Specialist in care of older people supports Bill

I live in England but would like to support this Bill in the hope that, if it is passed, it may act as a precedent to encourage England to provide similar help for its citizens. I am a Geriatrician Emeritus (Saint Bartholomew’s and Hackney Hospitals, London). Scottish doctors, eg, Ferguson Anderson, James Williamson and Bernard Isaacs, were pioneers in helping to establish my specialty, the care of old people, in the NHS in the 1950s and 60s. I hope that a similar understanding of the special needs of today’s patients may motivate Scottish doctors, and the public, to give serious consideration to the importance of this Bill.

During my professional lifetime, I have witnessed the advance of medical technology which nowadays can often prolong terminal illness in conditions which patients find intolerable, not only because of pain (which may be able to be partly relieved) but because of loss of dignity and purpose. This requires new thinking about established precepts of ‘patients’ best interests’ and ‘sanctity of life’. Patients themselves now need to be consulted about what they want from available treatment, and when they might prefer to be helped to die.

When I graduated, doctors were able to include a peaceful death in caring for their patients – indeed it was often the only real help they could provide for many illnesses and was much appreciated. This is now prohibited. As a result, doctors are virtually turning into technicians and the practice of medicine is becoming debased. Few doctors like to discuss the implications of illness. Clearly, we can no longer make life and death decisions about our patients, but we should be able (if we wish) to help them in the dying process if they request it.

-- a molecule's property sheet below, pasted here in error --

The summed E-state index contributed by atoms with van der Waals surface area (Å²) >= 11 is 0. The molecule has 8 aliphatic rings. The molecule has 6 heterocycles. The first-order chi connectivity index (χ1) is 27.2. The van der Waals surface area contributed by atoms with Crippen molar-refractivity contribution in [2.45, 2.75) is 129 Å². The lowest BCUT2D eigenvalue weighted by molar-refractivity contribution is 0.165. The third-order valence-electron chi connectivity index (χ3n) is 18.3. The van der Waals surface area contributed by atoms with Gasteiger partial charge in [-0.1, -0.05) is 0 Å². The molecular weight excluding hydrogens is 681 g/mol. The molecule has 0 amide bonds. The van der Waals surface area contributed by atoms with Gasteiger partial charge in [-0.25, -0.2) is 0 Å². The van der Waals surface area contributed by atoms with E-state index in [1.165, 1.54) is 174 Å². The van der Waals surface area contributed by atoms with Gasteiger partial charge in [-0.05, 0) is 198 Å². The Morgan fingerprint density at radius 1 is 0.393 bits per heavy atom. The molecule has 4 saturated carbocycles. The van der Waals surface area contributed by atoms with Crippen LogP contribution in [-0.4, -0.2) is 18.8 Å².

This is what I hope that this Bill, with its safeguards, may make possible. Over the past 10 – 20 years, similar laws have been passed in other Western countries, in the USA and Europe, without anticipated abuse and supported by the majority of their citizens. One country has even extended its help to patients from abroad. It is humiliating that Britain currently tolerates a situation in which terminally ill people have to make an expensive and exhausting journey, by air or by road, to Switzerland to obtain the relief of suffering which surely should be available in their own beds at home.

I have read the contents of this Bill and fully endorse its proposals that there should be no criminal or civil liability for assisting suicide for patients ‘with capacity’ who request it, either for doctors or facilitators. I think the proposal for ‘licensed facilitators’ with experience and understanding of the law, could be both a safeguard and a help to doctors, patients and their families, and is an important asset of this Bill. I also appreciate the section on ‘Savings for certain mistakes and things done in good faith’. Medicine is a difficult art and if it is carried out responsibly, always includes elements of compassion or chance which may be mistaken from the best of motives. The fact that this Bill recognises this, to me makes it a truly humane document which deserves its country’s most sympathetic support.

Dr Mary Bliss MB BS, FRCP

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